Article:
If science suffered only stillbirths in ancient cultures, how did it come to its unique viable birth? The beginning of science as a fully fledged enterprise took place in relation to two important definitions of the Magisterium of the Church. The first was the definition at the Fourth Lateran Council in the year 1215, that the universe was created out of nothing at the beginning of time. The second magisterial statement was at the local level, enunciated by Bishop Stephen Tempier of Paris who, on March 7, 1277, condemned 219 Aristotelian propositions, so outlawing the deterministic and necessitarian views of creation.
    These statements of the teaching authority of the Church expressed an atmosphere in which faith in God had penetrated the medieval culture and given rise to philosophical consequences. The cosmos was seen as contingent in its existence and thus dependent on a divine choice which called it into being; the universe is also contingent in its nature and so God was free to create this particular form of world among an infinity of other possibilities. Thus the cosmos cannot be a necessary form of existence; and so it has to be approached by a posteriori investigation. The universe is also rational and so a coherent discourse can be made about it. Indeed the contingency and rationality of the cosmos are like two pillars supporting the Christian vision of the cosmos.
    http://www.scifiwright.com/201.....revisited/

    The truth about science and religion By Terry Scambray – August 14, 2014
    Excerpt: In 1925 the renowned philosopher and mathematician, Alfred North Whitehead speaking to scholars at Harvard said that science originated in Christian Europe in the 13th century. Whitehead pointed out that science arose from “the medieval insistence on the rationality of God, conceived as with the personal energy of Jehovah and with the rationality of a Greek philosopher”, from which it follows that human minds created in that image are capable of understanding nature.
    The audience, assuming that science and Christianity are enemies, was astonished.
    http://www.americanthinker.com.....igion.html

    The Threat to the Scientific Method that Explains the Spate of Fraudulent Science Publications – Calvin Beisner | Jul 23, 2014
    Excerpt: It is precisely because modern science has abandoned its foundations in the Biblical worldview (which holds, among other things, that a personal, rational God designed a rational universe to be understood and controlled by rational persons made in His image) and the Biblical ethic (which holds, among other things, that we are obligated to tell the truth even when it inconveniences us) that science is collapsing.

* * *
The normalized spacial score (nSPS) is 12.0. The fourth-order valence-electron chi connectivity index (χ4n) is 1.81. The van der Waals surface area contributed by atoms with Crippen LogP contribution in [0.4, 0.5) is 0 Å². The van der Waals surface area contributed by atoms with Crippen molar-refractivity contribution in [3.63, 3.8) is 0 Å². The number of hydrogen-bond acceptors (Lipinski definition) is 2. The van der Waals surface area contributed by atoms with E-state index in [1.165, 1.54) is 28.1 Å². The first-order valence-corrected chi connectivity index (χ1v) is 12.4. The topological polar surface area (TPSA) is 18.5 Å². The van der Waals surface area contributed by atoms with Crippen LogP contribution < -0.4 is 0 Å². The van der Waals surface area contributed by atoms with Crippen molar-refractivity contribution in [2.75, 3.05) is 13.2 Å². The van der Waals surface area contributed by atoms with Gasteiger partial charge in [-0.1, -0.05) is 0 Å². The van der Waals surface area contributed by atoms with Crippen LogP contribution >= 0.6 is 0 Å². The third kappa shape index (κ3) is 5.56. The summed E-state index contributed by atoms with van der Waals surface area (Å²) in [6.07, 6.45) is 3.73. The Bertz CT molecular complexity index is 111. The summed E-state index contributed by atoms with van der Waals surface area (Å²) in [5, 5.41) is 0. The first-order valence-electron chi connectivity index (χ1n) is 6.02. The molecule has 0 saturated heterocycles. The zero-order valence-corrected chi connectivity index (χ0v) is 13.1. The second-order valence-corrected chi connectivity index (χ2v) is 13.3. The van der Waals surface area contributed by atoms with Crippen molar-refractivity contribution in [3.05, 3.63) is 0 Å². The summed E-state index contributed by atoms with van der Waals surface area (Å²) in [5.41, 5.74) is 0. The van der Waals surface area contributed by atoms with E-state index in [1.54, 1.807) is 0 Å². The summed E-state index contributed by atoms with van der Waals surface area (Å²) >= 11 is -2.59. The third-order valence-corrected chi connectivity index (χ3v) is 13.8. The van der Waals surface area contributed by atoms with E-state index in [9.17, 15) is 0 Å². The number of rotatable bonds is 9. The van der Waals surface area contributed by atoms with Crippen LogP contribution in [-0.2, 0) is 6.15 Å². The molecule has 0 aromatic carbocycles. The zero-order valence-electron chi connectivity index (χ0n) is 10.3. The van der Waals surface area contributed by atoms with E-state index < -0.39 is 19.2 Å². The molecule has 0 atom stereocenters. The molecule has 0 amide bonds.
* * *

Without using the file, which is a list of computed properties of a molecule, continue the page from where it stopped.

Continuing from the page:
As such diverse historians and philosophers of science as Alfred North Whitehead, Pierre Duhem, Loren Eiseley, Rodney Stark, and many others have observed,, science—not an occasional flash of insight here and there, but a systematic, programmatic, ongoing way of studying and controlling the world—arose only once in history, and only in one place: medieval Europe, once known as “Christendom,” where that Biblical worldview reigned supreme. That is no accident. Science could not have arisen without that worldview.
    http://townhall.com/columnists...../page/full
    Several other resources backing up this claim are available, such as Thomas Woods, Stanley Jaki, David Linberg, Edward Grant, J.L. Heilbron, and Christopher Dawson.

    50 Nobel Laureates and other great scientists who believed in God by Tihomir Dimitrov
    PART IV. FOUNDERS OF MODERN SCIENCE
    (16th – 21st Century) – page 89
    http://nobelists.weebly.com/up.....nglish.pdf

    Let us be VERY clear to the fact that ALL of science, every discipline within science, is dependent on basic Theistic presuppositions about the rational intelligibility of the universe and the ability of our mind to comprehend that rational intelligibility. Modern science was born, and continues to be dependent on, those basic Theistic presuppositions:

    Science and Theism: Concord, not Conflict* – Robert C. Koons
    IV. The Dependency of Science Upon Theism (Page 21)
    Excerpt: Far from undermining the credibility of theism, the remarkable success of science in modern times is a remarkable confirmation of the truth of theism. It was from the perspective of Judeo-Christian theism—and from the perspective alone—that it was predictable that science would have succeeded as it has. Without the faith in the rational intelligibility of the world and the divine vocation of human beings to master it, modern science would never have been possible, and, even today, the continued rationality of the enterprise of science depends on convictions that can be reasonably grounded only in theistic metaphysics.